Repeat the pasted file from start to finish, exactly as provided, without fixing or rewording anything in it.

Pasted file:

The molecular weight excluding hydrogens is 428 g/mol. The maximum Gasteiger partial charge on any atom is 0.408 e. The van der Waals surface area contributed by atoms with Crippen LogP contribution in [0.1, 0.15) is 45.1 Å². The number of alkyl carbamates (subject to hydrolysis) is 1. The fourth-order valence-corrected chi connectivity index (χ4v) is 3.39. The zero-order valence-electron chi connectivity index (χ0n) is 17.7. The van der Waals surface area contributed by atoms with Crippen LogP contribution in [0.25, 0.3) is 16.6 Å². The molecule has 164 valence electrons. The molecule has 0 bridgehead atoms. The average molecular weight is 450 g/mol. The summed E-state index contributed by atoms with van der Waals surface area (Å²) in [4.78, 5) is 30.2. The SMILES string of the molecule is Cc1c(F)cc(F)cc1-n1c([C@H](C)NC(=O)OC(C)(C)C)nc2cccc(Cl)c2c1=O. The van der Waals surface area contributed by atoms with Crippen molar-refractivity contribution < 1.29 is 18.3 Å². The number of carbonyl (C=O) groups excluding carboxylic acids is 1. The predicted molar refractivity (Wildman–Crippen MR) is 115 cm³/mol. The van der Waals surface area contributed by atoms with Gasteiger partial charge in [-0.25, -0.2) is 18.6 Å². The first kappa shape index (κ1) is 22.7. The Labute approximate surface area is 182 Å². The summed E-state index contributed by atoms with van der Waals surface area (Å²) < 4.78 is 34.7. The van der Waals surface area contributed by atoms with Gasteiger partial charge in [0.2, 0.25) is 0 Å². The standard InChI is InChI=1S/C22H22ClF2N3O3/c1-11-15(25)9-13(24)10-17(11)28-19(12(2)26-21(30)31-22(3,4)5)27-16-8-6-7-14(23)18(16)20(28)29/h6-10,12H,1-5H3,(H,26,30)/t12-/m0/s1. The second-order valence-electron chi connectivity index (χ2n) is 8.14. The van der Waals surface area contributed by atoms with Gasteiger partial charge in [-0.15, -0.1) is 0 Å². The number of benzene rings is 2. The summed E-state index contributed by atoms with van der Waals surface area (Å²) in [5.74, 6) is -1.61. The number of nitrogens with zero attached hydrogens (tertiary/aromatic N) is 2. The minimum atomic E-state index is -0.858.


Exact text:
The molecular weight excluding hydrogens is 428 g/mol. The maximum Gasteiger partial charge on any atom is 0.408 e. The van der Waals surface area contributed by atoms with Crippen LogP contribution in [0.1, 0.15) is 45.1 Å². The number of alkyl carbamates (subject to hydrolysis) is 1. The fourth-order valence-corrected chi connectivity index (χ4v) is 3.39. The zero-order valence-electron chi connectivity index (χ0n) is 17.7. The van der Waals surface area contributed by atoms with Crippen LogP contribution in [0.25, 0.3) is 16.6 Å². The molecule has 164 valence electrons. The molecule has 0 bridgehead atoms. The average molecular weight is 450 g/mol. The summed E-state index contributed by atoms with van der Waals surface area (Å²) in [4.78, 5) is 30.2. The SMILES string of the molecule is Cc1c(F)cc(F)cc1-n1c([C@H](C)NC(=O)OC(C)(C)C)nc2cccc(Cl)c2c1=O. The van der Waals surface area contributed by atoms with Crippen molar-refractivity contribution < 1.29 is 18.3 Å². The number of carbonyl (C=O) groups excluding carboxylic acids is 1. The predicted molar refractivity (Wildman–Crippen MR) is 115 cm³/mol. The van der Waals surface area contributed by atoms with Gasteiger partial charge in [-0.25, -0.2) is 18.6 Å². The first kappa shape index (κ1) is 22.7. The Labute approximate surface area is 182 Å². The summed E-state index contributed by atoms with van der Waals surface area (Å²) < 4.78 is 34.7. The van der Waals surface area contributed by atoms with Gasteiger partial charge in [0.2, 0.25) is 0 Å². The standard InChI is InChI=1S/C22H22ClF2N3O3/c1-11-15(25)9-13(24)10-17(11)28-19(12(2)26-21(30)31-22(3,4)5)27-16-8-6-7-14(23)18(16)20(28)29/h6-10,12H,1-5H3,(H,26,30)/t12-/m0/s1. The second-order valence-electron chi connectivity index (χ2n) is 8.14. The van der Waals surface area contributed by atoms with Gasteiger partial charge in [-0.15, -0.1) is 0 Å². The number of benzene rings is 2. The summed E-state index contributed by atoms with van der Waals surface area (Å²) in [5.74, 6) is -1.61. The number of nitrogens with zero attached hydrogens (tertiary/aromatic N) is 2. The minimum atomic E-state index is -0.858.